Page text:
Vermont Genetics Network Hosts Northeast Regional IDeA Meeting
By Jennifer Nachbur Article published August 30, 2007
The second Northeast Regional Institutional Development Award (IDeA) Meeting drew over 200 scientists to the Sheraton Hotel and Conference Center on August 15-17 to facilitate open interaction and networking aimed at initiating future collaborations and new discoveries.
The three-day meeting included members of the National Center for Research Resources/National Institutes of Health IDeA Networks of Biomedical Research Excellence (INBRE) and Centers of Biomedical Research Excellence (COBRE) programs from Delaware, Maine, New Hampshire, Rhode Island and Vermont.
Judith Van Houten, George H. Perkins Professor of Biology and principal investigator of the Vermont Genetics Network (VGN) INBRE, served as master of ceremonies for the invitation-only conference, which was sponsored by VGN. The meeting began with welcoming remarks from Frances Carr, UVM vice president for research and graduate studies, followed by a presentation from Sidney McNairy, director of research infrastructure at the NIH.
The keynote speech, “The Promise and Challenge of Stem Cell Research,” was delivered by James Battey, MD, PhD, Director of the National Institute on Deafness and Other Communication Disorders (NIDCD).
Following a morning welcome from UVM President Daniel Mark Fogel on Aug. 16, conference participants heard remarks from Vermont Governor Jim Douglas. W. Fred Taylor, IDeA program director at NIH, gave a presentation describing the program's goals and objectives. Platform sessions featured 35 scientific presentations by researchers in the fields of protein structure/function, inflammation and immunology, computational biology, stem cells, neuroscience, development and regeneration, and cancer biology. In addition to the PowerPoint presentations, over 90 research posters were displayed by scientists from the region.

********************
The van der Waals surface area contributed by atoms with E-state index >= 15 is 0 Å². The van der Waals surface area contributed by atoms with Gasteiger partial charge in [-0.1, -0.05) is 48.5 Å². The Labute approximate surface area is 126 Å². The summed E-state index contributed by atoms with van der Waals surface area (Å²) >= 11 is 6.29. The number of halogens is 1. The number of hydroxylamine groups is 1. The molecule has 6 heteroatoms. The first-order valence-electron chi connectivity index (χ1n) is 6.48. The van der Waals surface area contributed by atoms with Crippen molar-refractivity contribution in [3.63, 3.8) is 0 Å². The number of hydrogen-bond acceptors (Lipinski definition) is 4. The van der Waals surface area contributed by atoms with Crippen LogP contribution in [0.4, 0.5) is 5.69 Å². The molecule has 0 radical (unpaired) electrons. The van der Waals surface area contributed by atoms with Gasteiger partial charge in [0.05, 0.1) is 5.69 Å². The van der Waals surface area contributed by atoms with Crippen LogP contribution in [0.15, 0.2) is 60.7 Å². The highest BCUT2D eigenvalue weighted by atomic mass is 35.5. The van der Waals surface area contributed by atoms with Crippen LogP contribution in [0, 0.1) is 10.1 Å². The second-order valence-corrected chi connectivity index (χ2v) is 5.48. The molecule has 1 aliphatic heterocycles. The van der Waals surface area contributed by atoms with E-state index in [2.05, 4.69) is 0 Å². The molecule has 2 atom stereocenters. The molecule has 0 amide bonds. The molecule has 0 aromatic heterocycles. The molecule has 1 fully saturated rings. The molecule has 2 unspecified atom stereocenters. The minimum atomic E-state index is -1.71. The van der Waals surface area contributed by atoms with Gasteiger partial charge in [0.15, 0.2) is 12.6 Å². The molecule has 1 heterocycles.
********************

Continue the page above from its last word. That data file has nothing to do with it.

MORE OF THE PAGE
The third and final day featured the remainder of the platform sessions with two concurrent meetings, a Core Facility Director’s workshop and a Cyber Infrastructure regional workshop, and concluded with a wrap-up session.
The federal IDeA program broadens the geographic distribution of NIH funding for biomedical and behavioral research. The program fosters health-related research and enhances the competitiveness of investigators at institutions located in states in which the aggregate success rate for applications to NIH has historically been low.